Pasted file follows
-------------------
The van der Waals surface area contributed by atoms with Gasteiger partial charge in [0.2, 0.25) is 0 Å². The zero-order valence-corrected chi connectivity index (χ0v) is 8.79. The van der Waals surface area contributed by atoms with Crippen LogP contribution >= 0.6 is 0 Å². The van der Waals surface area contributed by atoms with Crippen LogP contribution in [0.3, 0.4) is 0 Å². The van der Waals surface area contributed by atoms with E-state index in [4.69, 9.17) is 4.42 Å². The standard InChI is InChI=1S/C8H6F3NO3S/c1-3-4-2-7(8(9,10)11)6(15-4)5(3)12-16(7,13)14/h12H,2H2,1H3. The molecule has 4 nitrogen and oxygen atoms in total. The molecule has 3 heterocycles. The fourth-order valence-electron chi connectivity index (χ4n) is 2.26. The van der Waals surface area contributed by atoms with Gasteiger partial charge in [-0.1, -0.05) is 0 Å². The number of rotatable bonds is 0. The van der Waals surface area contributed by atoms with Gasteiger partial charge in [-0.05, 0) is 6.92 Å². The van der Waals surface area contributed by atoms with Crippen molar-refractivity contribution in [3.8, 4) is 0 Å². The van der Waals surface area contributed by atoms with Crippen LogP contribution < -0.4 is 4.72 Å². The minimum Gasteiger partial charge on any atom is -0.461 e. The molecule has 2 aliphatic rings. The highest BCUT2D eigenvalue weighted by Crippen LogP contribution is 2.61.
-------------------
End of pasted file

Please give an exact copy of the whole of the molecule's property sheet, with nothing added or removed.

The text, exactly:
The van der Waals surface area contributed by atoms with Gasteiger partial charge in [0.2, 0.25) is 0 Å². The zero-order valence-corrected chi connectivity index (χ0v) is 8.79. The van der Waals surface area contributed by atoms with Crippen LogP contribution >= 0.6 is 0 Å². The van der Waals surface area contributed by atoms with Crippen LogP contribution in [0.3, 0.4) is 0 Å². The van der Waals surface area contributed by atoms with E-state index in [4.69, 9.17) is 4.42 Å². The standard InChI is InChI=1S/C8H6F3NO3S/c1-3-4-2-7(8(9,10)11)6(15-4)5(3)12-16(7,13)14/h12H,2H2,1H3. The molecule has 4 nitrogen and oxygen atoms in total. The molecule has 3 heterocycles. The fourth-order valence-electron chi connectivity index (χ4n) is 2.26. The van der Waals surface area contributed by atoms with Gasteiger partial charge in [-0.1, -0.05) is 0 Å². The number of rotatable bonds is 0. The van der Waals surface area contributed by atoms with Gasteiger partial charge in [-0.05, 0) is 6.92 Å². The van der Waals surface area contributed by atoms with Crippen molar-refractivity contribution in [3.8, 4) is 0 Å². The van der Waals surface area contributed by atoms with Crippen LogP contribution < -0.4 is 4.72 Å². The minimum Gasteiger partial charge on any atom is -0.461 e. The molecule has 2 aliphatic rings. The highest BCUT2D eigenvalue weighted by Crippen LogP contribution is 2.61.